Don't Stop Breathin' is a puzzle game for two to five players. Players are a group of explorers looking for a treasure in the deep sea. There are two type of explorers: the Diver and the Navigators. Every turn one person takes a turn as the Diver holding their breath for as long as they can. That is the timer for the Navigators to perform actions on that turn. The goal of the players is to successfully move the tiles and create the full chest image before they run out of action cards.
The game starts with the Diver holding their breath and revealing three cards from the action deck. The Navigators discuss and make a fast decision about their moves.
The possible actions are:
- Moving all tiles on column or row (To East, West, North or South)
- Rotating all tiles on a column or row 90 degrees to any side
There are several special actions in the deck. These are:
- Rotating only one tile 90 degrees to any side
- Flipping one tile upside down
- Swapping two tiles
All the cards that were not used for that turn goes to the Discard Pile and never go back into the game. The game is over when the players run out of cards.
To end the turn properly, the Navigators need to touch on the Diver's shoulder to indicate they are done. If the Diver breaths before they are being touched, then the team loses one health.
The team starts with 5 health points. They can go up to 7. If they go down to 0, they lose the game.
As they move the tiles to match the pieces of the chest, there are three additional elements on the tiles that can be matched:
- Shells give the team +1 Health
- Sharks give the team 1 Damage (or -1 Health)
- Bubbles give the team one bubble token to be used at any time. With the bubble token, players can save cards to be used later and swiped into Discard Pile at the end of the turn.
Our initial challenge was to make a tile based game with a novel gameplay mechanic.
After trying out numerous different tile based games, we came up with a rubrics cube style puzzle mechanic that had an interesting gameplay experience using a tile system.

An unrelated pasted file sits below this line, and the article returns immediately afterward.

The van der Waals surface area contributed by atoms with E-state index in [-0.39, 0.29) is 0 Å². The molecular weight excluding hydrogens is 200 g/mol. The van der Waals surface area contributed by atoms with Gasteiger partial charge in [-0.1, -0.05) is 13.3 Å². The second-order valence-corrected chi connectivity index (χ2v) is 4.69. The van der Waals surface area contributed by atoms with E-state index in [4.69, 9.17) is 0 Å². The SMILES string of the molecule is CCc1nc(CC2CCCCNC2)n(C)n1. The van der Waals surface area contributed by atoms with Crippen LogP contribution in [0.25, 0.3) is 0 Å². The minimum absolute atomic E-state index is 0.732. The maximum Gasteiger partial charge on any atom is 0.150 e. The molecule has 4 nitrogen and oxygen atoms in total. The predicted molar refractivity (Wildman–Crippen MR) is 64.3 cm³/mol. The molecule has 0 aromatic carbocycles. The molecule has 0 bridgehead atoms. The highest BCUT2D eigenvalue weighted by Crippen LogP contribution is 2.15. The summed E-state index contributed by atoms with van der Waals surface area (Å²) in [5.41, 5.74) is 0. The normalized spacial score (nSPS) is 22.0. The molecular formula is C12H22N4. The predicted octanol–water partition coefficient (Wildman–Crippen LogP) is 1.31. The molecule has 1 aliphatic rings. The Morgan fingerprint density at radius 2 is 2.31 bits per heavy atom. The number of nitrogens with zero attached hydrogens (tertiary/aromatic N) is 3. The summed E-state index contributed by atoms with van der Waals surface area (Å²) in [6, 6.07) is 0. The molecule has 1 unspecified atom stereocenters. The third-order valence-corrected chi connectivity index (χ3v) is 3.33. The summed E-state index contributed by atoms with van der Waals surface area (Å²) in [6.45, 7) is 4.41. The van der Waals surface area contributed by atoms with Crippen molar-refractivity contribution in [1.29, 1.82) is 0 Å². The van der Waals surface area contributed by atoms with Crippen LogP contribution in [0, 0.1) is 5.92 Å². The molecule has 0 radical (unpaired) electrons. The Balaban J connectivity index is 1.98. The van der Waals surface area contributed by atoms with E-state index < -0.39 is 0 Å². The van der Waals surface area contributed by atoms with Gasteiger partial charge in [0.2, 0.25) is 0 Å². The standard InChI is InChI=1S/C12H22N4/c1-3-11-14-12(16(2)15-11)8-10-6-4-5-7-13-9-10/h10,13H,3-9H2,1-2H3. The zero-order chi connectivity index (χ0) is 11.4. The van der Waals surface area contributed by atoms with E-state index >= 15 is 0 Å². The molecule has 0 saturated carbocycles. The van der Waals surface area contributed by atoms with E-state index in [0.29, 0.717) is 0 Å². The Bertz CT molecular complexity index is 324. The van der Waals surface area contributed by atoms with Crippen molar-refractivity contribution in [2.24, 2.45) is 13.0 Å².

As we playtested our first prototype, our users expressed that the mechanic felt pretty novel. Hence, we fulfilled both our goals with this prototype.
In this version, each player was dealt 5 cards from the deck. And they were taking turn to play one card. Shells and Sharks were functioning the same way. However, Bubbles had a different effect in this prototype. In order to draw more cards, players had to match bubble tiles and when they do, everyone gets to draw a card.
Even though our players like the core gameplay, they expressed some reoccurring concerns:
1. Dominant Players: Some players were too dominant and were making all the decisions
2. Too Many Options: Players were overwhelmed with the number of possible decisions ahead. As a result, they were spending a lot of time on deciding their actions.
3. Easy To Lose: Players were losing easily and the game felt way too punishing.
4. No Shortcuts: There was the lack of shortcuts to finish the game. Players felt stuck time to time.
Hence, we did several iterations on the game to solve these problems and improve the experience.
Holding Breath As The Timer For Faster Decision Making
One of the main problems was players spending too much time and energy to decide on the perfect move for that turn. This problem led us to a very creative and unique solution where one of the players had to be the timer for that turn by holding their breath. This has became the hook of the game eventually.
Using A Common Pool Of Cards To Balance Player Dynamics
Another problem was some players' tendency to dominate other people's turns. We solved that with giving the players a common pool of cards. The navigators as a group decide which actions to do by discussing the available cards on that turn.
Special Action Cards As Shortcuts
There were cases where players were so close to winning but there were just no shortcuts to finish the game. Therefore, we added several special cards in the deck that they can use to do little adjustments to their strategy. These cards allows them to manipulate single tiles instead of the rows and columns.
Revealing Tiles During The Game For Lessening Options
As mentioned above, players were overwhelmed by the number of possibilities presented to them. Our solution was to let them start with only 4 tiles revealed and flip the rest of them as they continue playing. This change has both helped them to process informations, feel less overwhelmed and create a feeling of exploration.